A man in his 50s and a woman in her 40s were taken to the James Paget hospital with minor burns.
The gas board and UK Power Network are currently at the scene and have isolated the gas and electrical supply to the property.
Crews are still trying to make the building and surrounding area safe. People are being advised to avoid the area.
Breast cancer patients at a hospital in Norfolk who are over 65 could be part of a pioneering trial.
The James Paget Hospital in Gorleston needs 100 women to participate in a two-year study that involves offering older women lifestyle advice, such as on diet, exercise and smoking, before they receive surgery.
"The patients may feel as if they're on a conveyor belt of treatment. We want to individualise and personalise their treatment and address any issues that may affect their recovery and also their emotions of the journey throughout their treatment"
A man has appeared at Great Yarmouth Magistrates Court this morning, charged with the murder of a woman in Norfolk.
Officers found the body of 50-year-old Lorna McCarthy at an address in Sussex Road on Sunday. A post-mortem investigation confirmed she died from a stab wound to the heart.
Barry McCarthy, who is also 50, was remanded into custody to appear before Norwich Crown Court on Thursday.
A man will appear at Great Yarmouth Magistrates Court today charged in connection with the death of a woman in Gorleston.
Barry McCarthy, 50, of Sussex Road in Gorleston, has been charged with murder.
Officers found the body of 50-year-old Lorna McCarthy at an address in Sussex Road on Sunday.
A Home Office post mortem examination has confirmed that Lorna died from a stab wound to the heart.
Police have launched a murder enquiry following the fatal stabbing of a woman at a house in Gorleston, near Great Yarmouth.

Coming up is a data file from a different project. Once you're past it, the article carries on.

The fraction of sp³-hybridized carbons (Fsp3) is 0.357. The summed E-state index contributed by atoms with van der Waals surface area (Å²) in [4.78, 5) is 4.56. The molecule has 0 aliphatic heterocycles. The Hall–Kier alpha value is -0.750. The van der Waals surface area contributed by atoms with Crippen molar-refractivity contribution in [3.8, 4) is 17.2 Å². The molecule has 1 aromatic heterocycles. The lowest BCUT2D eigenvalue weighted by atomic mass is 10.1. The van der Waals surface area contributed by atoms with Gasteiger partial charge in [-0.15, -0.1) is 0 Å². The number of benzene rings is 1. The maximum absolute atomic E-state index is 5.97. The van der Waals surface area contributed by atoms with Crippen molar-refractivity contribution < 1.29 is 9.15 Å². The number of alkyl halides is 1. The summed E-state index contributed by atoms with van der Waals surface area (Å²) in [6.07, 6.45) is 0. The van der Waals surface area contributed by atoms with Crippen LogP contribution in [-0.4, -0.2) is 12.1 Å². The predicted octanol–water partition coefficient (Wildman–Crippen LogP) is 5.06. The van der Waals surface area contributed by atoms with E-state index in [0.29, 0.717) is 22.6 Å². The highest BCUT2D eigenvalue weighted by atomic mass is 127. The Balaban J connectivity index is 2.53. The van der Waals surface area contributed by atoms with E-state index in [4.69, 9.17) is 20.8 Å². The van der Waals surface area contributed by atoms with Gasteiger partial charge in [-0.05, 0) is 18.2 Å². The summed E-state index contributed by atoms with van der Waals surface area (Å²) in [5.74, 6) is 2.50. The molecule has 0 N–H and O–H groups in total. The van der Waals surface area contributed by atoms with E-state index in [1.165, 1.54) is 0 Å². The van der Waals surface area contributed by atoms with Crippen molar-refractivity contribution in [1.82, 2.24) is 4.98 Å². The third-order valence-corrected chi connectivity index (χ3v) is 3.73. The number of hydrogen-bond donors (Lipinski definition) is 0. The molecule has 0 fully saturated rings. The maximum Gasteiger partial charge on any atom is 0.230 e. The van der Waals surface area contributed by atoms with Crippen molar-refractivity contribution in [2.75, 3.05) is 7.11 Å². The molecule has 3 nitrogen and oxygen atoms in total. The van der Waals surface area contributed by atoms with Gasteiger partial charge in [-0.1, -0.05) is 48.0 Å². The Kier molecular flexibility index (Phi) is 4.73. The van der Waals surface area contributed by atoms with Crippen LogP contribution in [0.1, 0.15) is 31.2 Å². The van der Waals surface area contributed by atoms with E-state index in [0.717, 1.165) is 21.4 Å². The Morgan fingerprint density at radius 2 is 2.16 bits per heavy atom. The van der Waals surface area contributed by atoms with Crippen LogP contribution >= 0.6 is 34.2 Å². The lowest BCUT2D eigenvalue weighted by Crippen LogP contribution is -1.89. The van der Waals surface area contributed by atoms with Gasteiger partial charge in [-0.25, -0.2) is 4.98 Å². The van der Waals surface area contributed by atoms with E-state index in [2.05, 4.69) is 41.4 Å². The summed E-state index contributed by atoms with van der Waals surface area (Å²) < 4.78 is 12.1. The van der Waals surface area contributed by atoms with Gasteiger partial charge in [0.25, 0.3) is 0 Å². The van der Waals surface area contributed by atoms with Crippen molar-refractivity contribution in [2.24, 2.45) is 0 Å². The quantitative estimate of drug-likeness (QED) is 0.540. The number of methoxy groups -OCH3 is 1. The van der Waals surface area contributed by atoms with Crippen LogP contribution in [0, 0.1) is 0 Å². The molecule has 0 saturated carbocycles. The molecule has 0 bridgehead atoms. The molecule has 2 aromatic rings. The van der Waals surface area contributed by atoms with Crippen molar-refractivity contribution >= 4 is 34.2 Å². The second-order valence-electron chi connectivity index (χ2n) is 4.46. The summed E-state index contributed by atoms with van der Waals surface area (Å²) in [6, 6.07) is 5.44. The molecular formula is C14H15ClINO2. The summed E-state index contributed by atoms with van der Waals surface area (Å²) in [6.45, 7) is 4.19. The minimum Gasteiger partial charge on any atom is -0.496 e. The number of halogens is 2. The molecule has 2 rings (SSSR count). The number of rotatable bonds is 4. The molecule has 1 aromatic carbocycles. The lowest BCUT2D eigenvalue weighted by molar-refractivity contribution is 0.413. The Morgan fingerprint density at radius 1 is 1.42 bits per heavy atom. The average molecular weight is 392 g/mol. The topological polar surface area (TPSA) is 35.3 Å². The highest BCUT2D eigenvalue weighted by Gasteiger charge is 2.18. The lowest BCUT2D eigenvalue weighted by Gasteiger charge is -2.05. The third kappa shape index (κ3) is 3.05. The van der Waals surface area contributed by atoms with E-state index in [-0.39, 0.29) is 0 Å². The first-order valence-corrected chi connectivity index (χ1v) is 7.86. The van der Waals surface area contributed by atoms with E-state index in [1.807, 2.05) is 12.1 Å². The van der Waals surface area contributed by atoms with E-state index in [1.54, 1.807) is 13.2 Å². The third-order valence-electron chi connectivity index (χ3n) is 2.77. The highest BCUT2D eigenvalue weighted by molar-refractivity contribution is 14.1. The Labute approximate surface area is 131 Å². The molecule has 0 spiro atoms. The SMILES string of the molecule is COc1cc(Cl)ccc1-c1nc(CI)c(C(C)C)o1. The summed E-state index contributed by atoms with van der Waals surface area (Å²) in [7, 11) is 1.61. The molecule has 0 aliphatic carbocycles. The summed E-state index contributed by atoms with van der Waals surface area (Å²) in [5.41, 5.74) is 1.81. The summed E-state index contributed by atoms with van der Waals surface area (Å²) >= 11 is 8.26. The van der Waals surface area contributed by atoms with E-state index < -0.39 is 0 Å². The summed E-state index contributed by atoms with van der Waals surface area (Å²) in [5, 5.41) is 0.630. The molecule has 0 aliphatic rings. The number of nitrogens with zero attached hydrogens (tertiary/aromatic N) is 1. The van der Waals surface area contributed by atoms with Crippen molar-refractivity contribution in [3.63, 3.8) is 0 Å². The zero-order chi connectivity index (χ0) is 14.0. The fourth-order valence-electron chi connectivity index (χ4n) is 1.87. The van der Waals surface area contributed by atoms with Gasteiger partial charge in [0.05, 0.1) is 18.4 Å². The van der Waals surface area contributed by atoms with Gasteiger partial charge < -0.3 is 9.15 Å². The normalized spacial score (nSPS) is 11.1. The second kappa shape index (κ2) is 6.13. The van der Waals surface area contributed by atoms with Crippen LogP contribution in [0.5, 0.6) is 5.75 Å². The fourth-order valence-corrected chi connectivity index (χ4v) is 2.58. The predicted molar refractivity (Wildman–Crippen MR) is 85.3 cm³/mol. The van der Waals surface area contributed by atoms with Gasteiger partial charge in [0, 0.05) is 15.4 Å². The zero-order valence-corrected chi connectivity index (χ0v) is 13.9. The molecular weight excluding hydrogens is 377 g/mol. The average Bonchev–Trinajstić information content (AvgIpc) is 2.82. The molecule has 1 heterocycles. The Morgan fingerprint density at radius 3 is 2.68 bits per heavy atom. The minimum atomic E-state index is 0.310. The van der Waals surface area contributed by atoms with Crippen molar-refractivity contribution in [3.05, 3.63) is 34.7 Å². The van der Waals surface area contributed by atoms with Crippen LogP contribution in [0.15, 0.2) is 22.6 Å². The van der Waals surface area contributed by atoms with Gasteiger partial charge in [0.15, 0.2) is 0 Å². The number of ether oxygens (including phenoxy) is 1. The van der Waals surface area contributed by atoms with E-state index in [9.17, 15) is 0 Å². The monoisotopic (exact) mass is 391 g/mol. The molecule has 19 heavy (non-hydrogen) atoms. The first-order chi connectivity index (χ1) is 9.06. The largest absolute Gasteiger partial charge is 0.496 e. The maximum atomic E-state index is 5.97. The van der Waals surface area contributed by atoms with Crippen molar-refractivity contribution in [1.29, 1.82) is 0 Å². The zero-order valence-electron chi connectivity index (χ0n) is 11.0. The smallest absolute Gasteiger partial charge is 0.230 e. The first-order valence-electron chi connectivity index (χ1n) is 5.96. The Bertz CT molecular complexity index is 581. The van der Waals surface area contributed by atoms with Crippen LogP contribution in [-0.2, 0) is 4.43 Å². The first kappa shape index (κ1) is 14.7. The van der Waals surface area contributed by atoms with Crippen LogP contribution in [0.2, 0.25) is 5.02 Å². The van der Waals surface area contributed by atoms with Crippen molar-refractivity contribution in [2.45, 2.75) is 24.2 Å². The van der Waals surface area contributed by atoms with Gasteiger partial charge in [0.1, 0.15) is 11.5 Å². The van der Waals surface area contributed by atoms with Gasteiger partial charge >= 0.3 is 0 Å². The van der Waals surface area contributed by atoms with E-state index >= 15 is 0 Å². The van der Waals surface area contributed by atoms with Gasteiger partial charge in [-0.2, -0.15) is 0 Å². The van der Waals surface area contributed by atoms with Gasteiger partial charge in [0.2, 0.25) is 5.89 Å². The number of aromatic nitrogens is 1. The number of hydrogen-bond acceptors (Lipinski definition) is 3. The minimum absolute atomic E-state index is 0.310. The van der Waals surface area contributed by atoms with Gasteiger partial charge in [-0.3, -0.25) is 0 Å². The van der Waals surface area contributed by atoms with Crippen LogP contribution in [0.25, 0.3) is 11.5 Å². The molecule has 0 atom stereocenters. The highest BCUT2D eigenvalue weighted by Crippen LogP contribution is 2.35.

Officers were called to an incident in Sussex Road at about 1.30pm. They found the body of a woman, believed to be in her 50s.
The property has been sealed off while officers carry out forensic enquiries and a man in his 50s has been arrested on suspicion of murder. He remains in custody at Great Yarmouth Police Investigation Centre where he will be questioned later by detectives.
We are in the early stages of our investigation and working to establish the sequence of events which led to this woman’s death. However, this does appear to be an isolated incident within a property involving the two householders.
Police are appealing for witnesses after a straw bale was set alight in a field in Gorleston.
The fire to the one tonne straw bale and a 100 metre strip of stubble in a field off Excalibur Road was started sometime between 6pm and 7.30pm on Saturday 9 August.
Officers are keen to speak to two groups of young people who were seen in the area at the time. The first group is believed to have been made up of four males described as white and aged around 18 and 19-years-old. The second group, of up to six males, have been described as white, aged around 15 and 16-years-old and in hooded tops and jeans.
Anyone with information should contact PC Pete Richeda at Gorleston Police Station on 101 or call Crimestoppers anonymously on 0800 555111.
Torrential rain during Sunday has brought flash flooding to Gorleston near Great Yarmouth.Read the full story ›